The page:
Karen, I sure hope you know what you are doing by letting in the chief of police to stay at your house. It will only open the door to more later. More what? you might think…..the can of worms will only get larger. Stuff for the office or for the officers who work. Money for one thing or another. People n’ friends of the chief. It will not stop. Peru is a country of bribes n’ you have just started something. I hope the best for you, but I am also fearful too. Let’s hope I am WRONG.
    Glad to hear your Spanish is coming along. And here I thought you were really good at speaking before. Now you must be almost fluent.
    Big hugs, Cheers!

  3. I, too, worry about the impending visit…particularly the free part. I hope it doesn’t open doors to more and more and more expectations from you. If you do it right, you can make it clear that this is a one time thing…unless of course you become good friends with them. That would be the best of both worlds.

    As the the future…well, everything for us is wrapped around our girls. I would be 83, Payton would be 26 and Ava would be 23. I would hope both girls are through college and into their careers. Payton could be married…and I could even be a great grandma…now that is scary!!! Hopefully our kids would be successfully settled in careers and family life. Following in our parents’ footsteps, our health would be good yet. We would probably be still living where we are but possibly contemplating a move into a facility like Mom’s where we wouldn’t have the care of our yard, would have lots of activities to indulge in, and lots of friends around. To be honest, life hasn’t changed a lot in the last 20 years except for the adding on of our family through spouses and grandkids. Our careers have scaled back but we are both still involved in them, our home is the same – we have just traded the in and out of our children for the in and out of our grandchildren!

    I don’t see life in space – particularly as they are pulling back on the space program and it takes many, many years to prepare for something as huge as living in space. Maybe in 50 years, but not 20. I think our methods of travel will change the most as we look for more fuel efficiency and greener sustainable living. I think the opulent houses of today will become a thing of the past. People will look for personal satisfaction – in family time, travel, hopefully not total time investments in careers. Technology will continue to be huge…even though things will become much smaller. Yes, all cell phones will be able to video chat…so I’ll be seeing you!!!! Chad and Layla can do that now, and Ava thinks all phones should be able to have the same function.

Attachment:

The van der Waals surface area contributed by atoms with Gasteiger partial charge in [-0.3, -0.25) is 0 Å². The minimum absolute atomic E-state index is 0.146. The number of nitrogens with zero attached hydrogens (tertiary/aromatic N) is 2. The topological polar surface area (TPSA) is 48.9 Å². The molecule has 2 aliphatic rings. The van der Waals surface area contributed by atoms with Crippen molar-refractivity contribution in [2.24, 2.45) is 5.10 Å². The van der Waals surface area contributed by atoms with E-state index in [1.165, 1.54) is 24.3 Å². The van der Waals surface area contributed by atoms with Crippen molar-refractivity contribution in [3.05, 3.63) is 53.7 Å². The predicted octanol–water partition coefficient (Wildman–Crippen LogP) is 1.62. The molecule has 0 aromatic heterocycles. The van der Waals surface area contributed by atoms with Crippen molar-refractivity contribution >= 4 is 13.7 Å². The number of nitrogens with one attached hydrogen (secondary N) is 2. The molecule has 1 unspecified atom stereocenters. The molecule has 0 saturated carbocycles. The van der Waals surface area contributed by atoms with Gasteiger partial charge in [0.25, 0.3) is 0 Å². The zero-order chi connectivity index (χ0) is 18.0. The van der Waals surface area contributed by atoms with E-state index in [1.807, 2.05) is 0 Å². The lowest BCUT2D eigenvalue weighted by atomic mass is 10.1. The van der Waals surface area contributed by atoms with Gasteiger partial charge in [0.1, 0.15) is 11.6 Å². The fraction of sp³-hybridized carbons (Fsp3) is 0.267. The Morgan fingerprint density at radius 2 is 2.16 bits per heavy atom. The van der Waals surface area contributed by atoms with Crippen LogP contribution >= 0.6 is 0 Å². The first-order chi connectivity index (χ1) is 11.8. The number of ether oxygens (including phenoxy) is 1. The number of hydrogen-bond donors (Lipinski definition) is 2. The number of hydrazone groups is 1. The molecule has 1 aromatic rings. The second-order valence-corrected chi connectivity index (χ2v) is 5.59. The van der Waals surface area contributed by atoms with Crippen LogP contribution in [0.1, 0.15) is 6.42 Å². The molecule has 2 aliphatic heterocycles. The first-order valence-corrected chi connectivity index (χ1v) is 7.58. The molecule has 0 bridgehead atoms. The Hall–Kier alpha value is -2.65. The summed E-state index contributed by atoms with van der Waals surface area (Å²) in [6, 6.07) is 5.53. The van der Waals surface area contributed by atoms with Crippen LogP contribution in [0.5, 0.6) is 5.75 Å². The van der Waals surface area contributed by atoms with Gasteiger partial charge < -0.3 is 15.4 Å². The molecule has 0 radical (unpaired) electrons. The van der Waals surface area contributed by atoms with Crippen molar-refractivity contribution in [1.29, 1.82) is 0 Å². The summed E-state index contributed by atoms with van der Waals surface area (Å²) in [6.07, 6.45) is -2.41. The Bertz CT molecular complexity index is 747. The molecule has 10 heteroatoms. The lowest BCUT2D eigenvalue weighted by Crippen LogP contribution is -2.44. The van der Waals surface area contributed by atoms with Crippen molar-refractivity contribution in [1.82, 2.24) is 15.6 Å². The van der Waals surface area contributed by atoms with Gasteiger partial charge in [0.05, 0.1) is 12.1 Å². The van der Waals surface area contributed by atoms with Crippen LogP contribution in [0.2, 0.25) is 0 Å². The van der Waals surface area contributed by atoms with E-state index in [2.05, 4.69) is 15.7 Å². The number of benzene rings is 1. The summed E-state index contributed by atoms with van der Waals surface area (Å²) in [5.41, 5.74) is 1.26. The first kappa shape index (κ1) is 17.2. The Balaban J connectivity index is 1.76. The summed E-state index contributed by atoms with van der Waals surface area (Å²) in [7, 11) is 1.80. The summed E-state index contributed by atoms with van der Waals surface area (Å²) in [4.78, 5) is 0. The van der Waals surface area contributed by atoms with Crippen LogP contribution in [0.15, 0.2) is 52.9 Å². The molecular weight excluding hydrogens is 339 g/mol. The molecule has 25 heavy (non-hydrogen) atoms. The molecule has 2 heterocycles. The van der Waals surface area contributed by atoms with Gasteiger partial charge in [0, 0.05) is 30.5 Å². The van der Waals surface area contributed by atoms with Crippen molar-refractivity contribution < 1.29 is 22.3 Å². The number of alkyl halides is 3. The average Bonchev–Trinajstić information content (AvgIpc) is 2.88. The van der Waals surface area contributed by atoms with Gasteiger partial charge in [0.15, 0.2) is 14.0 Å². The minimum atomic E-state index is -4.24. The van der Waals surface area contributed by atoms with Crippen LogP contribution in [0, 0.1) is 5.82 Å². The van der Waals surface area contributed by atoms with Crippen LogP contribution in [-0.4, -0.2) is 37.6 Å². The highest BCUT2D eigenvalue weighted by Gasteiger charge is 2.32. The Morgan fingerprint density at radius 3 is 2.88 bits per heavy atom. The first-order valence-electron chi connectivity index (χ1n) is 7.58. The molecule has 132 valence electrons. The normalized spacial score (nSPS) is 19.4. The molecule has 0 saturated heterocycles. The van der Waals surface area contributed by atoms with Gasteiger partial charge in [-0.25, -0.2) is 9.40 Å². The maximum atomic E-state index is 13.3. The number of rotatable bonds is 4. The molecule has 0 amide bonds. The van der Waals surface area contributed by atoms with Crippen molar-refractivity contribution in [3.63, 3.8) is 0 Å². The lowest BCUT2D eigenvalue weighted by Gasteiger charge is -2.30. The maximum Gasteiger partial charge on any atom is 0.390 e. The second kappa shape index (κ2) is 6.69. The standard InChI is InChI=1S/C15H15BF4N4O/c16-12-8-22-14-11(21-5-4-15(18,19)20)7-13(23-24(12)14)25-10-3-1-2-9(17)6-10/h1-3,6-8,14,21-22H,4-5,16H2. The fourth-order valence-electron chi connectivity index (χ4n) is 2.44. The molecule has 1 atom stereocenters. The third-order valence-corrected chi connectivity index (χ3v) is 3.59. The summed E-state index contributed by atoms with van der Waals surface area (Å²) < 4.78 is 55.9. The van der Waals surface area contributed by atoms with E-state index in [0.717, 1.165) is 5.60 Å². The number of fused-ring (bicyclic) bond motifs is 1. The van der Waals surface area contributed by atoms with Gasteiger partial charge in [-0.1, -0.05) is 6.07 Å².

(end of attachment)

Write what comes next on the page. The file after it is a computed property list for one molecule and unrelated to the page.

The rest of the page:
As for Peru, when I was there (shhhhh) 40 years ago (that sounds awful…40 years!) there was a “revolution” going on for the poor people. Because I was with the agriculture department, I spend a lot of time in rural areas. The extension people were working hard with the rural poor. There were many rallies and marches for the men and classes and support for the women. I remember they were introducing soy milk as an alternative. It was the first time I had ever heard of it. Interesting that Peru has seemingly regressed in the last 40 years…but then, some could say that about the US, too.

    Interesting conversation you had….Gaby sounds like a friend to be cherished. Hmmm, think you might have gotten more than you were intending from my response….you know me!!!! Love ya…hope your “official visit” goes well. We worry from afar because we care.

    1. Actually, I loved having a long response from you. Gaby and I do have great discussions. It’s part of the Spanish language class I am taking from her; much of it is centered around conversation. This is so perfect for me, as this one of the pieces I lack confidence in. She also plays a lot of audio for me so I am getting better at understanding what people who speak a million words per second are saying. I’ll post on the blog about the policeman and his family. It all turned out quite well. Sure do miss you and some of our talks. Karen